Everything you should know about strabismus surgery and the recovery period.
Strabismus surgery: what does it really entail? If you need this surgery, what will it look like for you? If you have questions, you’re in the right place: we can help you better understand from your surgery and the recovery process.
What is Strabismus Surgery?
Strabismus surgery is designed to correct strabismus, a condition in which the eyes don’t align properly. People with strabismus may have one eye that consistently points a different direction: up, down, or to one side. Sometimes, the same eye may point consistently in the same direction; in other cases, strabismus may swap eyes or come and go. Sometimes, it is treated with special glasses, patches, or injections; however, in some cases, these treatments may not be enough. Strabismus surgery, which is performed on the muscles of the eye, is designed to straighten the eyes and restore normal binocular vision.
Why is Strabismus Surgery Necessary?
Strabismus surgery may be performed on either adults or children, often based on the severity of the eye’s misalignment. The surgery is designed to restore normal binocular vision and make it possible for the eyes to operate together again. Strabismus may make it difficult to drive, participate in athletic events, or even participate in normal social interactions, since so many human interactions rely on eye contact. Strabismus is far from merely cosmetic. It may create double vision or problems with depth perception in sufferers. Surgery is often recommended in children to help with normal visual development, while adults may need surgery, rather than patches or blurring of one eye, to correct an ongoing problem.
Before the Surgery
Before strabismus surgery is performed, you’ll undergo a test in your ophthalmologist’s office to determine which muscles contribute to the strabismus. Your doctor wants to see exactly which muscles are causing the problems. In some cases, muscles will need to be weakened during the surgery; in others, they will be strengthened. Your doctor will use a series of prisms to get a better look at your eyes and the muscles that contribute to its movement.
During the Surgical Procedure
Typically, strabismus surgery is performed as an outpatient procedure. Unless there are unexpected complications, there is no reason for you to need to stay in the hospital overnight. The procedure itself is generally over within an hour or two; however, the patient can expect to remain in the hospital for several hours for preoperative care and postoperative recovery.
If strabismus surgery is performed on a child, the procedure is generally done under general anesthesia: that is, the patient is asleep for the duration of the procedure. This helps alleviate anxiety and may make it easier on the child in the long run. Adults may have the option of general anesthesia or a local anesthetic, depending on the severity of the condition and their anxiety. Your doctor may have a preference for general or local anesthetic and will communicate this to you before your procedure.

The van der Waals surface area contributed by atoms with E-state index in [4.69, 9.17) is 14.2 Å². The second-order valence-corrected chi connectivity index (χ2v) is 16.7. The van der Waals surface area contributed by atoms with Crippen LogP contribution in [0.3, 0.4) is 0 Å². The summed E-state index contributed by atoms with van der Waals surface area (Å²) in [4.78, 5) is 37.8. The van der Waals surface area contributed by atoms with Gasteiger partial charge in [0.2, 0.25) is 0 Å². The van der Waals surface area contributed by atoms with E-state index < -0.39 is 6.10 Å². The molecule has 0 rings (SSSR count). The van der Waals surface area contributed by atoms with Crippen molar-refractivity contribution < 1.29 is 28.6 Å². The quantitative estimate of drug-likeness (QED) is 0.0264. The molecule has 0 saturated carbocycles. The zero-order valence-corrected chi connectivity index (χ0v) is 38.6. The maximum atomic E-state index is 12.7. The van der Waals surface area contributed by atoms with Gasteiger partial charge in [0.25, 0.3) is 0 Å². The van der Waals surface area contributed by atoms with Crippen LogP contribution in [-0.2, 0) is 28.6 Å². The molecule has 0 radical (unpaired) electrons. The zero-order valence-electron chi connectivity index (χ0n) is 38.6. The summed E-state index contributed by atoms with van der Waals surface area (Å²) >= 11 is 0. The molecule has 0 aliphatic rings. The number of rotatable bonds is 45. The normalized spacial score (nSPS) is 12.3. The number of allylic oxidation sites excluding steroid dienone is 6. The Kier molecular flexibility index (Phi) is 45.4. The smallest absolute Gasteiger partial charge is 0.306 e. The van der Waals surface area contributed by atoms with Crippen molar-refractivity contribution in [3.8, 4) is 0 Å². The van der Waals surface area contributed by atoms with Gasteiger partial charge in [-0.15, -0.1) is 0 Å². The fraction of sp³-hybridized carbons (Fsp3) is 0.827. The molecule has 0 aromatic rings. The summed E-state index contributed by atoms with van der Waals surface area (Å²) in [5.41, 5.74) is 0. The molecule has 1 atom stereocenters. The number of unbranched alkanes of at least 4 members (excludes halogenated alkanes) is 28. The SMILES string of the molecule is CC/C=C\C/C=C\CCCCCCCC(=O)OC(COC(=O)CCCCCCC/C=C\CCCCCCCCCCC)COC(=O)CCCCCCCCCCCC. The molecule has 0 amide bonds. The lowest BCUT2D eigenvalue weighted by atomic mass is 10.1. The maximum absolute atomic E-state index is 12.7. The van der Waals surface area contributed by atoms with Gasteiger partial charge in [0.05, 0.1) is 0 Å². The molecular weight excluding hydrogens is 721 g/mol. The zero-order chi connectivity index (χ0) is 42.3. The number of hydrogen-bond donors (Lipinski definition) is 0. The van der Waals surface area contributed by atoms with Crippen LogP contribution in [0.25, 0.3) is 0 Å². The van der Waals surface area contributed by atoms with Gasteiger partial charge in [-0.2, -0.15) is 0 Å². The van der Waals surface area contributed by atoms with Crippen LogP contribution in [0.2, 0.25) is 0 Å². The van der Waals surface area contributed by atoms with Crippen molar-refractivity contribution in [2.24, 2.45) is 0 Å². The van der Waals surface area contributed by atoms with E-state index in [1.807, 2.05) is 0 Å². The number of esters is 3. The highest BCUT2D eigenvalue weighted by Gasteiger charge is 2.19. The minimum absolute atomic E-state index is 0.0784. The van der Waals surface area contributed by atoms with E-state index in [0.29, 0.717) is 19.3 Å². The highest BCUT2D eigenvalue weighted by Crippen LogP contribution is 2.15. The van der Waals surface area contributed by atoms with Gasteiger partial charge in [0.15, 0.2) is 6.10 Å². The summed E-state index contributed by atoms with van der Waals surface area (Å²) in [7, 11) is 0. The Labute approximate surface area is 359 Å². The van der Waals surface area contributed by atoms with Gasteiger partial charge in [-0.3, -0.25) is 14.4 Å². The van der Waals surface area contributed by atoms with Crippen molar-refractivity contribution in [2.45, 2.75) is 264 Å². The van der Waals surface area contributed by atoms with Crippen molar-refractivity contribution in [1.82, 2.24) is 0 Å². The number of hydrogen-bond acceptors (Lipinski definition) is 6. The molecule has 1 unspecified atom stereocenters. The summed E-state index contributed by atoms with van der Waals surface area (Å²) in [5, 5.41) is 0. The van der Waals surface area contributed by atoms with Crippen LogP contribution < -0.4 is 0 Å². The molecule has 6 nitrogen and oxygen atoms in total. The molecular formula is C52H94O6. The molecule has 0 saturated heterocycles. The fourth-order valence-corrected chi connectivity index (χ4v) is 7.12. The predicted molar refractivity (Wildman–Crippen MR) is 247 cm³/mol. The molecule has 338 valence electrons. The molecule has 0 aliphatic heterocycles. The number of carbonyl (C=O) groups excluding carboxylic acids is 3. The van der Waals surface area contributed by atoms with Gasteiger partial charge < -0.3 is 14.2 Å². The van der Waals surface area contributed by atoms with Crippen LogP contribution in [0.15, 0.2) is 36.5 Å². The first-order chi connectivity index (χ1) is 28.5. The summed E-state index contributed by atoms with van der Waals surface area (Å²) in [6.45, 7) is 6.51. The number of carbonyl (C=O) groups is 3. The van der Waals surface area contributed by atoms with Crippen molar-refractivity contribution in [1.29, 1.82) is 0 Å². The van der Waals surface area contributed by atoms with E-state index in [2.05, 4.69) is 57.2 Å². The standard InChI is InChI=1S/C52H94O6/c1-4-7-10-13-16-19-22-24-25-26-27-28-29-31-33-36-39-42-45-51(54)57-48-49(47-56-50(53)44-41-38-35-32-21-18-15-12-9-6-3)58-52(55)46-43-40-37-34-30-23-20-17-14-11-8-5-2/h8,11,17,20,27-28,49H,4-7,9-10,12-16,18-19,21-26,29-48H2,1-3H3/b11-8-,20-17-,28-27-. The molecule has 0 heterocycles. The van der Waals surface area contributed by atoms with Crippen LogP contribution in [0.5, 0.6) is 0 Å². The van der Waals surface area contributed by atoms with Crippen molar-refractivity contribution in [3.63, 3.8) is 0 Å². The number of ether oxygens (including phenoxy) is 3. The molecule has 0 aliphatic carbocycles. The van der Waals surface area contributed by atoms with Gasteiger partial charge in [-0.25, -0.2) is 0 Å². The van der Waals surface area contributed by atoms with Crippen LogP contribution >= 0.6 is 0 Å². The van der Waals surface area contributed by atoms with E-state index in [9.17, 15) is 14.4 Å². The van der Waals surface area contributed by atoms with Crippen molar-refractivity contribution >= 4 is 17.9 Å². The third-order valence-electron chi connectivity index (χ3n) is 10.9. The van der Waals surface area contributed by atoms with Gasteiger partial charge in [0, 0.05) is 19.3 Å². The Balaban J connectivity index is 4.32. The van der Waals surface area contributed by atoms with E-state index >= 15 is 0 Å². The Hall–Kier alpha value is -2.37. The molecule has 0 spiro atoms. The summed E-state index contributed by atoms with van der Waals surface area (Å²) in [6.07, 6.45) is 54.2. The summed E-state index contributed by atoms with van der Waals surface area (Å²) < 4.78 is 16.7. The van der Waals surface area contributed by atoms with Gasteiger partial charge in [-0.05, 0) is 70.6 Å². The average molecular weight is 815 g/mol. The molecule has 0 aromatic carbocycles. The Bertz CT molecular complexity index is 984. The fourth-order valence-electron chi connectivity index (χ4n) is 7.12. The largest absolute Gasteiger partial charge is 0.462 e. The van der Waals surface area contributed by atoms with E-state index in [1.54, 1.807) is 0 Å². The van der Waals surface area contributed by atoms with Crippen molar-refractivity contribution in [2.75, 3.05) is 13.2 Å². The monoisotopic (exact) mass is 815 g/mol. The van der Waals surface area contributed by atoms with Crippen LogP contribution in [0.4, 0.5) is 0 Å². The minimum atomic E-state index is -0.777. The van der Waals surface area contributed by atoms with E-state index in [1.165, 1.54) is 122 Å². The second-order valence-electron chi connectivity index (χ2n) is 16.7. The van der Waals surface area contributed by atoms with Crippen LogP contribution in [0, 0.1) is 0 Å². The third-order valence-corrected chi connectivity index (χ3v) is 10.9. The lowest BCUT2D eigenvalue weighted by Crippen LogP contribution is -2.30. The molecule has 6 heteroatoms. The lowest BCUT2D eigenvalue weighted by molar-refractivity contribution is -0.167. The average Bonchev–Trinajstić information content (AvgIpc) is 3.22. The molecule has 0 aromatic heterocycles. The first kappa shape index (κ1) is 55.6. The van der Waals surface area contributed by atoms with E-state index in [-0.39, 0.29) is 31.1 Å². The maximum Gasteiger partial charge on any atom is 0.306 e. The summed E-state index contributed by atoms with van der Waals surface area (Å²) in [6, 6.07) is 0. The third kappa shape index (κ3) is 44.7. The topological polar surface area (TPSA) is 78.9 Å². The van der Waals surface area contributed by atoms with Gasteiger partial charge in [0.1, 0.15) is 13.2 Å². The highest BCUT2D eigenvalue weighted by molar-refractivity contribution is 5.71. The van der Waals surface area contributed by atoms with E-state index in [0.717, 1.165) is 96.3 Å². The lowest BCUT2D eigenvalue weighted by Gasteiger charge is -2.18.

During the surgery, the eye is held open with a lid speculum. The doctor will make a small incision in the mucous membrane of the eye to allow them to access the eye muscles. Then, they will strengthen, weaken, or move those muscles, depending on the type of modification needed to straighten the affected eye. In some cases, only one eye will need surgical intervention. Even if only one eye is misaligned, however, both eyes may require surgery in order to achieve better alignment and vision. Your doctor will let you know what is necessary for your procedure ahead of time.
If the Eye Muscle is Too Strong
If you have an eye muscle that is too strong, causing the eye to pull too far in one direction, your doctor may detach that muscle and move it further back in the eye. This gives the muscle less relative strength since it will need to work harder to move the eye to its former position.
If the Eye Muscle is Too Weak
If the eye muscle is too weak, your doctor will detach it and reattach it nearer in the eye. This will increase the muscle’s relative strength, causing it to require less effort to move the eye to its desired location.
Adjustable sutures allow your eye surgeon to move your eye muscles, then carefully adjust their final position after the surgery is over. This often improves the overall outcome of the procedure and allows for better alignment of the eyes overall. Between 4 and 24 hours after your initial procedure, your surgeon will take you into the office and remove the patch over your eye. Then, they will use the sutures to adjust the positioning of the muscle, either tightening or loosening it based on your current eye position. This careful maneuvering can help achieve a more exact position with the first surgical procedure.